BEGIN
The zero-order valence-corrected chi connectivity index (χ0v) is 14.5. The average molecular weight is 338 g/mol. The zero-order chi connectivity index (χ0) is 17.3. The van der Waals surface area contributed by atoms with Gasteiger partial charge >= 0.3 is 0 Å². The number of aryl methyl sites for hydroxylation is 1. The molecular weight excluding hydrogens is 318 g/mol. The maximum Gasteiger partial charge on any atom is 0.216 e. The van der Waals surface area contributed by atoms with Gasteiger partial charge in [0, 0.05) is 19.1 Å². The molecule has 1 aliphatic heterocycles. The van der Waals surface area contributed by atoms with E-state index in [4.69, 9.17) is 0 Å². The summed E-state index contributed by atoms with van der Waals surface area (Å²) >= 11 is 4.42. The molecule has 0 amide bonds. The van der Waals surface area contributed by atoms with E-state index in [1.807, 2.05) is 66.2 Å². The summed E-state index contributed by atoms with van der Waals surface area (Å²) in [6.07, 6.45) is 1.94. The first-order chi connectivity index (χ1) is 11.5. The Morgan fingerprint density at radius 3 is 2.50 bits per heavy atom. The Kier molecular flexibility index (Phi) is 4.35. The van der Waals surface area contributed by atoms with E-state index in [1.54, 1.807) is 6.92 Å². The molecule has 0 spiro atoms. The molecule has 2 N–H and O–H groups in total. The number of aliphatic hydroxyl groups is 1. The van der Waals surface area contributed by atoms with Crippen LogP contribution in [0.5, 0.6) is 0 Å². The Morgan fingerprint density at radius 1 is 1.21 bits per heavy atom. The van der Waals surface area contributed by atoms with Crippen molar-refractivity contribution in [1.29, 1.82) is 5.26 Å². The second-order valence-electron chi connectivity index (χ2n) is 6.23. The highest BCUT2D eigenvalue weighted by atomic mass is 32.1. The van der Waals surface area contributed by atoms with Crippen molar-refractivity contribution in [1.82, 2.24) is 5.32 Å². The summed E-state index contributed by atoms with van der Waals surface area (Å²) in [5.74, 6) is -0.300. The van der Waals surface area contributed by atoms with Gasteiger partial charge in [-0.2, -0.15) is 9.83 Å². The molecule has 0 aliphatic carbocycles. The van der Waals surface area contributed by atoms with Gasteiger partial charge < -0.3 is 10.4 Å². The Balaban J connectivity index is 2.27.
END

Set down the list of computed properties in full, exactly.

The zero-order valence-corrected chi connectivity index (χ0v) is 14.5. The average molecular weight is 338 g/mol. The zero-order chi connectivity index (χ0) is 17.3. The van der Waals surface area contributed by atoms with Gasteiger partial charge >= 0.3 is 0 Å². The number of aryl methyl sites for hydroxylation is 1. The molecular weight excluding hydrogens is 318 g/mol. The maximum Gasteiger partial charge on any atom is 0.216 e. The van der Waals surface area contributed by atoms with Gasteiger partial charge in [0, 0.05) is 19.1 Å². The molecule has 1 aliphatic heterocycles. The van der Waals surface area contributed by atoms with E-state index in [4.69, 9.17) is 0 Å². The summed E-state index contributed by atoms with van der Waals surface area (Å²) >= 11 is 4.42. The molecule has 0 amide bonds. The van der Waals surface area contributed by atoms with E-state index in [1.807, 2.05) is 66.2 Å². The summed E-state index contributed by atoms with van der Waals surface area (Å²) in [6.07, 6.45) is 1.94. The first-order chi connectivity index (χ1) is 11.5. The Morgan fingerprint density at radius 3 is 2.50 bits per heavy atom. The Kier molecular flexibility index (Phi) is 4.35. The van der Waals surface area contributed by atoms with E-state index in [1.54, 1.807) is 6.92 Å². The molecule has 0 spiro atoms. The molecule has 2 N–H and O–H groups in total. The number of aliphatic hydroxyl groups is 1. The van der Waals surface area contributed by atoms with Crippen LogP contribution in [0.5, 0.6) is 0 Å². The Morgan fingerprint density at radius 1 is 1.21 bits per heavy atom. The van der Waals surface area contributed by atoms with Crippen molar-refractivity contribution in [1.29, 1.82) is 5.26 Å². The second-order valence-electron chi connectivity index (χ2n) is 6.23. The highest BCUT2D eigenvalue weighted by atomic mass is 32.1. The van der Waals surface area contributed by atoms with Crippen molar-refractivity contribution in [1.82, 2.24) is 5.32 Å². The summed E-state index contributed by atoms with van der Waals surface area (Å²) in [5.74, 6) is -0.300. The van der Waals surface area contributed by atoms with Gasteiger partial charge in [-0.2, -0.15) is 9.83 Å². The molecule has 0 aliphatic carbocycles. The van der Waals surface area contributed by atoms with Gasteiger partial charge < -0.3 is 10.4 Å². The Balaban J connectivity index is 2.27.